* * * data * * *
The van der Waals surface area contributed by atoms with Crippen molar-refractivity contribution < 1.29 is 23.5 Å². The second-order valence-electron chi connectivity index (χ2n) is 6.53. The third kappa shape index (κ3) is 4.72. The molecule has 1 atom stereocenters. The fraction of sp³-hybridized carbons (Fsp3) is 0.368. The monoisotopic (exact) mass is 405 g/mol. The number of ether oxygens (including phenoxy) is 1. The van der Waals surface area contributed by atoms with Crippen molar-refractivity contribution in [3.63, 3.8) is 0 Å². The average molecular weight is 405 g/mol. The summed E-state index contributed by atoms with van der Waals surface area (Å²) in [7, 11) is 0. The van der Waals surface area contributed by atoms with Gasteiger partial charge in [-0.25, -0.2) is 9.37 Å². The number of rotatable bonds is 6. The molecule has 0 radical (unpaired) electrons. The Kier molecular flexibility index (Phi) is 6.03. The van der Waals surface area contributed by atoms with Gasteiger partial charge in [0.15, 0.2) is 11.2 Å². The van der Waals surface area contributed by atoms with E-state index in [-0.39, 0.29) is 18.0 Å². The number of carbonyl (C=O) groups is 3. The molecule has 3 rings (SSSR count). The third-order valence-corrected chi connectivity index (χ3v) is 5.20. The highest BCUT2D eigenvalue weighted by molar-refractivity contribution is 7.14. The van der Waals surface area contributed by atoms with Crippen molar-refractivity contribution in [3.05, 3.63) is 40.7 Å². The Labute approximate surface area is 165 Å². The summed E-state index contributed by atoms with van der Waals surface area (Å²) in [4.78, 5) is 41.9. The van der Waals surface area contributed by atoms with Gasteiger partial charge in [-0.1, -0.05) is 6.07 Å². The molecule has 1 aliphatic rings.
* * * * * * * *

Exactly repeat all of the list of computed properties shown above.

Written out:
The van der Waals surface area contributed by atoms with Crippen molar-refractivity contribution < 1.29 is 23.5 Å². The second-order valence-electron chi connectivity index (χ2n) is 6.53. The third kappa shape index (κ3) is 4.72. The molecule has 1 atom stereocenters. The fraction of sp³-hybridized carbons (Fsp3) is 0.368. The monoisotopic (exact) mass is 405 g/mol. The number of ether oxygens (including phenoxy) is 1. The van der Waals surface area contributed by atoms with Crippen molar-refractivity contribution in [3.63, 3.8) is 0 Å². The average molecular weight is 405 g/mol. The summed E-state index contributed by atoms with van der Waals surface area (Å²) in [7, 11) is 0. The van der Waals surface area contributed by atoms with Gasteiger partial charge in [-0.25, -0.2) is 9.37 Å². The number of rotatable bonds is 6. The molecule has 0 radical (unpaired) electrons. The Kier molecular flexibility index (Phi) is 6.03. The van der Waals surface area contributed by atoms with Gasteiger partial charge in [0.15, 0.2) is 11.2 Å². The van der Waals surface area contributed by atoms with E-state index in [-0.39, 0.29) is 18.0 Å². The number of carbonyl (C=O) groups is 3. The molecule has 3 rings (SSSR count). The third-order valence-corrected chi connectivity index (χ3v) is 5.20. The highest BCUT2D eigenvalue weighted by molar-refractivity contribution is 7.14. The van der Waals surface area contributed by atoms with Crippen molar-refractivity contribution in [3.05, 3.63) is 40.7 Å². The Labute approximate surface area is 165 Å². The summed E-state index contributed by atoms with van der Waals surface area (Å²) in [4.78, 5) is 41.9. The van der Waals surface area contributed by atoms with Gasteiger partial charge in [-0.1, -0.05) is 6.07 Å². The molecule has 1 aliphatic rings.